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distribution and molecular composition of DON in DNF effluent at different C/N ratios were

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investigated.

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a) Molecular weight distribution. The MW distribution of effluent DON from DNFs at

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different C/N ratios is shown in Figure 4. MW˂3 kDa DON made up the greatest portion in all

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DNF effluent (62−92%), which is consistent with previous studies,46-48 implying that most DON

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consists of low MW compounds. The %MW˂1 kDa content of DON in DNF effluent at a C/N ratio

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of 6 (average: 44%) was lower than that at C/N ratios of 3, 4, and 5 (average: 58%, 68% and 45%,

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respectively). Notice that DON substances with MW˂1 kDa property are likely to have a greater

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potential for phytoplankton production than MW˃1 kDa DON.19 This is likely the reason why the 11

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bioavailability of effluent DON at the C/N ratio of 6 was less than that at C/N ratios of 3, 4, and 5

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(Figure 3). Indeed, previous research has reported that the bioavailability of DON in wastewater

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positively correlated with low MW DON.48 In this study, the general tendency of DON

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bioavailability also increased with an increase in the %MW˂1 kDa DON, although no statistical

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significance was observed (R2 = 0.283, p > 0.05, ANOVA, Figure S6).

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b) Molecular composition. The molecular composition of DON in DNF effluent at different

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C/N ratios was analyzed by an ultra-high-resolution FTICR-MS. The mass spectra was analyzed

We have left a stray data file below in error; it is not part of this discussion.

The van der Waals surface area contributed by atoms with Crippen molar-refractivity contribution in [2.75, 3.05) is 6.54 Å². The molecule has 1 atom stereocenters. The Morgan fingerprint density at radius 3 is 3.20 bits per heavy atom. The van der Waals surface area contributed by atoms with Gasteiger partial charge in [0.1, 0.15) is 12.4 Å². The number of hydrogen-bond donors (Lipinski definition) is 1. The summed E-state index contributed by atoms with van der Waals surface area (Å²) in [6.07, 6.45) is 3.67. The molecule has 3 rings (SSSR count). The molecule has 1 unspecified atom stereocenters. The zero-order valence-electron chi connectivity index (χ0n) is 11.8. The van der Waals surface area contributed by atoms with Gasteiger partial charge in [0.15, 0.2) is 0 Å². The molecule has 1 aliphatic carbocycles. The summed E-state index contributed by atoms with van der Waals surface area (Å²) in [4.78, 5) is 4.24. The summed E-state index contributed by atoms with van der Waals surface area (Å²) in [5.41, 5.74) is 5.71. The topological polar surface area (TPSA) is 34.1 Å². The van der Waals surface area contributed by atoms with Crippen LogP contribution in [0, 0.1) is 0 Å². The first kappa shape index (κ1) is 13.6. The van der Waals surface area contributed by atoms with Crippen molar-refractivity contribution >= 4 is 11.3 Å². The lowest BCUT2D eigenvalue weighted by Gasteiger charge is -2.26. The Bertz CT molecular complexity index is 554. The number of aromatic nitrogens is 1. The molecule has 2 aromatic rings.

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to determine molecular formulas containing nitrogen, which was presented using a van Krevelen

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diagram (Figure 5a). A van Krevelen diagram is a useful way to visualize a large number of

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formulas because different regions correspond to different compound classes,49 which typically

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includes lipids, proteins/amino sugars, lignin, tannins, carbohydrates, condensed aromatics, and

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unsaturated hydrocarbons.39,50 A principal component analysis (PCA) based on the classes of

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effluent DON molecular composition was conducted, as shown in Figure 5b. Variable lignin and

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proteins/amino sugars had the highest loadings on PC1 (0.81 and -0.50, respectively, Figure S7).

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The compound type of proteins/amino sugars is aliphatic and typically represents the bulk of the

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labile DON pool.22 In contrast to the proteins/amino sugars-like compounds, the lignin-like